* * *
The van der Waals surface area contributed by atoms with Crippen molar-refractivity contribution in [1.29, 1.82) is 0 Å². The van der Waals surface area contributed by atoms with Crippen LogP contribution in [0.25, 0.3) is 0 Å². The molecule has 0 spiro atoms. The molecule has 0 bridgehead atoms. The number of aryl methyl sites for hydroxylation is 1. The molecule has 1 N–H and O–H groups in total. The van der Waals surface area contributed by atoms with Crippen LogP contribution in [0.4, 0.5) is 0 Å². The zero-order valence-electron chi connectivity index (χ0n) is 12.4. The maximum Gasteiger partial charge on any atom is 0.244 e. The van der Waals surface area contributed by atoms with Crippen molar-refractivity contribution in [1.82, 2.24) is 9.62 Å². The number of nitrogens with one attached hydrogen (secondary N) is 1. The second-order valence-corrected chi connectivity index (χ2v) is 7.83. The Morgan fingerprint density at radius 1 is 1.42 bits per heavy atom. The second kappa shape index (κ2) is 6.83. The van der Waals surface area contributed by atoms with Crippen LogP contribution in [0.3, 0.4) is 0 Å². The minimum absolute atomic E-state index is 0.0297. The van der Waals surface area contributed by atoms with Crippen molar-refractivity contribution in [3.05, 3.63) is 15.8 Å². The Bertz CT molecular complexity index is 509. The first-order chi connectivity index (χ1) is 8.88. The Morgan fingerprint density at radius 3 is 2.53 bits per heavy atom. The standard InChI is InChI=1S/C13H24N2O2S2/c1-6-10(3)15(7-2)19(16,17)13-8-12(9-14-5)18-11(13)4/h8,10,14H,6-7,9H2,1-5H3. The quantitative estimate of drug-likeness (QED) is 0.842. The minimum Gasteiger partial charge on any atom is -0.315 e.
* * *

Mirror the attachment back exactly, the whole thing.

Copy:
The van der Waals surface area contributed by atoms with Crippen molar-refractivity contribution in [1.29, 1.82) is 0 Å². The van der Waals surface area contributed by atoms with Crippen LogP contribution in [0.25, 0.3) is 0 Å². The molecule has 0 spiro atoms. The molecule has 0 bridgehead atoms. The number of aryl methyl sites for hydroxylation is 1. The molecule has 1 N–H and O–H groups in total. The van der Waals surface area contributed by atoms with Crippen LogP contribution in [0.4, 0.5) is 0 Å². The zero-order valence-electron chi connectivity index (χ0n) is 12.4. The maximum Gasteiger partial charge on any atom is 0.244 e. The van der Waals surface area contributed by atoms with Crippen molar-refractivity contribution in [1.82, 2.24) is 9.62 Å². The number of nitrogens with one attached hydrogen (secondary N) is 1. The second-order valence-corrected chi connectivity index (χ2v) is 7.83. The Morgan fingerprint density at radius 1 is 1.42 bits per heavy atom. The second kappa shape index (κ2) is 6.83. The van der Waals surface area contributed by atoms with Crippen LogP contribution in [0.3, 0.4) is 0 Å². The minimum absolute atomic E-state index is 0.0297. The van der Waals surface area contributed by atoms with Crippen molar-refractivity contribution in [3.05, 3.63) is 15.8 Å². The Bertz CT molecular complexity index is 509. The first-order chi connectivity index (χ1) is 8.88. The Morgan fingerprint density at radius 3 is 2.53 bits per heavy atom. The standard InChI is InChI=1S/C13H24N2O2S2/c1-6-10(3)15(7-2)19(16,17)13-8-12(9-14-5)18-11(13)4/h8,10,14H,6-7,9H2,1-5H3. The quantitative estimate of drug-likeness (QED) is 0.842. The minimum Gasteiger partial charge on any atom is -0.315 e.